My mother was green way before it was cool. She reduced, reused and recycled her way through the ME generation of the 80’s. She worried about how increasingly convenient packaging and single serving containers were clogging landfills long before the Brita filter started telling us how many miles of bottles it saves. For the most part I rolled my eyes at my mom as I grabbed my conveniently packaged 12 oz Mountain Dew every morning on my way out the door to high school. I jumped in my V8 350 hp gas guzzling Oldsmobile and drove the 5 miles to school like the rest of the “cool” kids instead of taking the energy efficient bus.
I try to be more Earth friendly now. I have children of my own to set an example for and we do recycle everything our curbside recycling company will take. We use refillable water bottles and I try to be chemical free with cleaning products. The problem is there is just so much “noise” in the green marketing movement. How do we as marketers differentiate a true green product from one that is just trying to ride the coattails of a popular movement?
Be Real and Consistent
Genuine commitment to being environmentally conscious isn’t something we just do on Earth Day. Don’t be like the company that sent me an email this morning asking me if I wanted to “Save Some Green in honor of Earth Day”. Very poorly played. Their product has nothing to do with being Green or environmentally conscience but they think because they put the term “Green” in their subject line on Earth Day they are participating in a movement. You turn more people off than on with this kind of shtick.
Being an organization that is associated with Green initiatives means being consistent all year long with your actions. Earth Day might be a great time to highlight that commitment and showcase your results with an event or campaign but it needs to look like an endeavor you have been invested in for a while or it will come across as a gimmick.
If you company has spent the past 6 months reducing your carbon emissions, making your packaging of recycled materials and planting trees around your corporate headquarters that is great to let your customers know. But you have to say it in language and terms that the average consumer of your product can understand. If you start rambling about carbon offsets and micro-grid energy production from solar panels from your rooftop grid, you are going to lose people.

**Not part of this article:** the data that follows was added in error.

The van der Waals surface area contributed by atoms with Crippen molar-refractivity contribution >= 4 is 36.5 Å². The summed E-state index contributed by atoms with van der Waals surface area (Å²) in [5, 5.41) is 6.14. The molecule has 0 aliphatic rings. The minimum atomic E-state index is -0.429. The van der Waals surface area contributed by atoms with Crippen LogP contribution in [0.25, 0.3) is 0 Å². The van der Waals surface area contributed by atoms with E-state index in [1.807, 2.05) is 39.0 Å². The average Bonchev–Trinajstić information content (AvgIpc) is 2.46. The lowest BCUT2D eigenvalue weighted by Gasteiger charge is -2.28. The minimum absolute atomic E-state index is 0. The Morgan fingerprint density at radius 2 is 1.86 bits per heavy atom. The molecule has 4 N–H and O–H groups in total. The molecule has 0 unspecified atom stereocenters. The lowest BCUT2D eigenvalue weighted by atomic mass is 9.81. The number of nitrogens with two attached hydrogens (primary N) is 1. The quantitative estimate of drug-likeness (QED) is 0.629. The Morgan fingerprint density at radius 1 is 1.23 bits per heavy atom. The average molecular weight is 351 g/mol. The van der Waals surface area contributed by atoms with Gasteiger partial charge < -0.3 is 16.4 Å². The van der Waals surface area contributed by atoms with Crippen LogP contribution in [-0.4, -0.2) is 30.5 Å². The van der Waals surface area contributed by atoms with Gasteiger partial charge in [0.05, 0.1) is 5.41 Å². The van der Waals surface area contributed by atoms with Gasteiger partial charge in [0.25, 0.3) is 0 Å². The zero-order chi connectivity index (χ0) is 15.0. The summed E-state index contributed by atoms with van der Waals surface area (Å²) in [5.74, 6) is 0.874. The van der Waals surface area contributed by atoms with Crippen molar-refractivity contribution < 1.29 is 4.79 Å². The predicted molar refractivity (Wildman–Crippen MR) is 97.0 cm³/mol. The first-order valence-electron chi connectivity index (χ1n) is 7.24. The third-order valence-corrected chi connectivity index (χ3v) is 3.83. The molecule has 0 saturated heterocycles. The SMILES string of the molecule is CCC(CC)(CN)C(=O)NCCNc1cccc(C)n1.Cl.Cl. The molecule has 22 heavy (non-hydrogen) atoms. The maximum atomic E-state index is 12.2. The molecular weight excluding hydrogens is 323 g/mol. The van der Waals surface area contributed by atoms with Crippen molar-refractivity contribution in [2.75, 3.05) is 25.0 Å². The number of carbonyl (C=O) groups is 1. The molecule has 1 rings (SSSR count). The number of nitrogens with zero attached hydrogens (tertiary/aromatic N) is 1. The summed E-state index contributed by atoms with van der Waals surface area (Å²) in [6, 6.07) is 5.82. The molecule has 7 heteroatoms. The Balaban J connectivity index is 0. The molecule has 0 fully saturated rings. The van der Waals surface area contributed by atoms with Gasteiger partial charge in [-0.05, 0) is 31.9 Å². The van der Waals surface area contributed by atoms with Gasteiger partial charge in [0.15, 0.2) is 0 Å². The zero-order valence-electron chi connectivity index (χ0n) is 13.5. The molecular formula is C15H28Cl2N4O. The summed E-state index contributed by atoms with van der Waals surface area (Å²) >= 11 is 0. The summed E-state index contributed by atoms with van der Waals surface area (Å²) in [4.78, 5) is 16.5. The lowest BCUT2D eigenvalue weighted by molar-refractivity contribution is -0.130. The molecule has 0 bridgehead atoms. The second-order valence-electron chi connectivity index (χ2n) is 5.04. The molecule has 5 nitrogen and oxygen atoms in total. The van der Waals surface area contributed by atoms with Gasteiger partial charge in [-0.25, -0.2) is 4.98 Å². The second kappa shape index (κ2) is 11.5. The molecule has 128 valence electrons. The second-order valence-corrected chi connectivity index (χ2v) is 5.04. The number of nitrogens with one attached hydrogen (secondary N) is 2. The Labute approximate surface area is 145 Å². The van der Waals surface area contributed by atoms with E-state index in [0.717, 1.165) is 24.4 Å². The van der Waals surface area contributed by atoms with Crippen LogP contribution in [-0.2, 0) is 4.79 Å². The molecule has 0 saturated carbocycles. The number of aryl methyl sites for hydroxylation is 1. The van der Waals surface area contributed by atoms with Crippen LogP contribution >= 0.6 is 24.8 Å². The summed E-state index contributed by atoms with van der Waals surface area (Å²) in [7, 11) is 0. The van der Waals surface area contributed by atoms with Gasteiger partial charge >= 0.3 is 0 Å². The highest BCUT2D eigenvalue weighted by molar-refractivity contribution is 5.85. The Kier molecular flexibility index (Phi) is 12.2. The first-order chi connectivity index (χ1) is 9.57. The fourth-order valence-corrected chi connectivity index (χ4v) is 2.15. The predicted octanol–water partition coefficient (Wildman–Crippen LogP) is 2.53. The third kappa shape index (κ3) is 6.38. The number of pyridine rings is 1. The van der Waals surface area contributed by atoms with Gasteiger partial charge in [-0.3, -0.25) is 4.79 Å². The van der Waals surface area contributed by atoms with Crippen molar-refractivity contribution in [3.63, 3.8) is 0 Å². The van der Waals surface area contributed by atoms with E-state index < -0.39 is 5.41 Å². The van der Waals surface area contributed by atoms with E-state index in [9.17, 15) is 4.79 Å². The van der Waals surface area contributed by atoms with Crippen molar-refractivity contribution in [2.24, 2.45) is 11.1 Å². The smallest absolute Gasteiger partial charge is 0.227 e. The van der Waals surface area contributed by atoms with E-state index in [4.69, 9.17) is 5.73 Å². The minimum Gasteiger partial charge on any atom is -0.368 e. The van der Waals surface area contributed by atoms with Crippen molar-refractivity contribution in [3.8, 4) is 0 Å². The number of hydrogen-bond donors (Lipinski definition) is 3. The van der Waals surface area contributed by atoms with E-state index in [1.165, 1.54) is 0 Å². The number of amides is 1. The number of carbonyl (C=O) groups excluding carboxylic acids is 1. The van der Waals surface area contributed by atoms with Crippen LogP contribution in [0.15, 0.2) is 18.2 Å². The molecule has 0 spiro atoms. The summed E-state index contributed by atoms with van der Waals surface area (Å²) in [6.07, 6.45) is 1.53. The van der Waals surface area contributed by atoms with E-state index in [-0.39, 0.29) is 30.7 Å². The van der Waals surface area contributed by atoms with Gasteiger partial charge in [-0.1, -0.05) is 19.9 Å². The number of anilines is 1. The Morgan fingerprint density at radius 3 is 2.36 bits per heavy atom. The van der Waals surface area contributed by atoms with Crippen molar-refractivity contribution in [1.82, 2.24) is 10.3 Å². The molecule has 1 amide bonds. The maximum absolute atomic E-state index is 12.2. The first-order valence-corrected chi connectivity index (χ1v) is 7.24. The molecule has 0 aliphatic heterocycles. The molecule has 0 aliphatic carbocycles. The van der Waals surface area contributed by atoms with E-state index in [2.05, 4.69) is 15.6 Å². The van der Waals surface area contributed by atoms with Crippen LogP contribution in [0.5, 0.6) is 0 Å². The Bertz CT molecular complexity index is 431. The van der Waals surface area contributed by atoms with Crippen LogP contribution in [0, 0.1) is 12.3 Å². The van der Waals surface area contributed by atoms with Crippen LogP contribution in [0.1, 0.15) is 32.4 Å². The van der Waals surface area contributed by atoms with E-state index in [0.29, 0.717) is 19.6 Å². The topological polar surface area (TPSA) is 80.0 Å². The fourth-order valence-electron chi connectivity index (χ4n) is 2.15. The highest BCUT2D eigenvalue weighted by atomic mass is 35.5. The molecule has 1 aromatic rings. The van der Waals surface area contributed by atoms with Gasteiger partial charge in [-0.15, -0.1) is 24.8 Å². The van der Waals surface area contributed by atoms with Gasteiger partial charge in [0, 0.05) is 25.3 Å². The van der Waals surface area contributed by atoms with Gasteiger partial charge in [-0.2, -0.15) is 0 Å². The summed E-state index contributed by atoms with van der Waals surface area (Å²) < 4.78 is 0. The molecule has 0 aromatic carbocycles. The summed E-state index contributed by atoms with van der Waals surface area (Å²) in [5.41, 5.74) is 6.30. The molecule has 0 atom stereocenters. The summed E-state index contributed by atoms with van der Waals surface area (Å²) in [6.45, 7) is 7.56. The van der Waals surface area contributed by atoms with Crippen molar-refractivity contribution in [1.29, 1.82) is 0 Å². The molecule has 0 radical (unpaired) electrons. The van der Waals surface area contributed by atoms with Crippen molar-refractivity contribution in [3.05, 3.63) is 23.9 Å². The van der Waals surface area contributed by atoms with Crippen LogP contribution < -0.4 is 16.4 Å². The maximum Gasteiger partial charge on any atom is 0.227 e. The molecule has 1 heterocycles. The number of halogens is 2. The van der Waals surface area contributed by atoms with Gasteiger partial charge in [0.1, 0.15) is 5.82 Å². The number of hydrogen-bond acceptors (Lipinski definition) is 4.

Engage in a dialogue. Tell your customers what you are up to and ask for suggestions and feedback. Maybe they want to tell you about how they are reusing your packaging to make something clever. My mom was the Queen of Girl Scout crafts from old bread bags, milk jugs, etc. Partnering with organizations such as Scout troops to plant trees, organize recycling gives you an actionable story that not only meets your goals but generates good PR at the same time.
Learn Something You Can Action On
There are experts in almost every field of marketing these days. You probably already employ or subcontract to Social Media Specialists, Graphic Designers, PR firms, etc. Don’t try to go it alone in the Green Marketing space either. I recommend you check out Earthsense. They are experts in Green attitudes and market segments around the Green movement. They publish the Green Confidence Indexmonthly in cooperation with Greenbiz.com. Wendy Cobrda, President of Earthsense, has guest posted on this blog sharing her expertise in the area of survey research.
Is This Really Necessary for B2B?
Using a firm like Earthsense can help you hone your messaging and ensure that you are keeping with the principles that are most important to your business end customer. In B2B this is especially tricky because you want your goals to line up with another organizations goals. Companies such as Microsoft and Google with strong Green indicatives at their own corporate headquarters want to align with partners who share those commitments.
More and more technology RFP’s I read and answer for clients have questions about resource sharing, off peak power management and sustainability plans. Make sure you understand and properly answer these questions or you will look as much like a wolf in sheep’s clothing as that “save some green” email I received this morning. Be genuine, be educational and learn the research. It will give us all something to celebrate next Earth Day.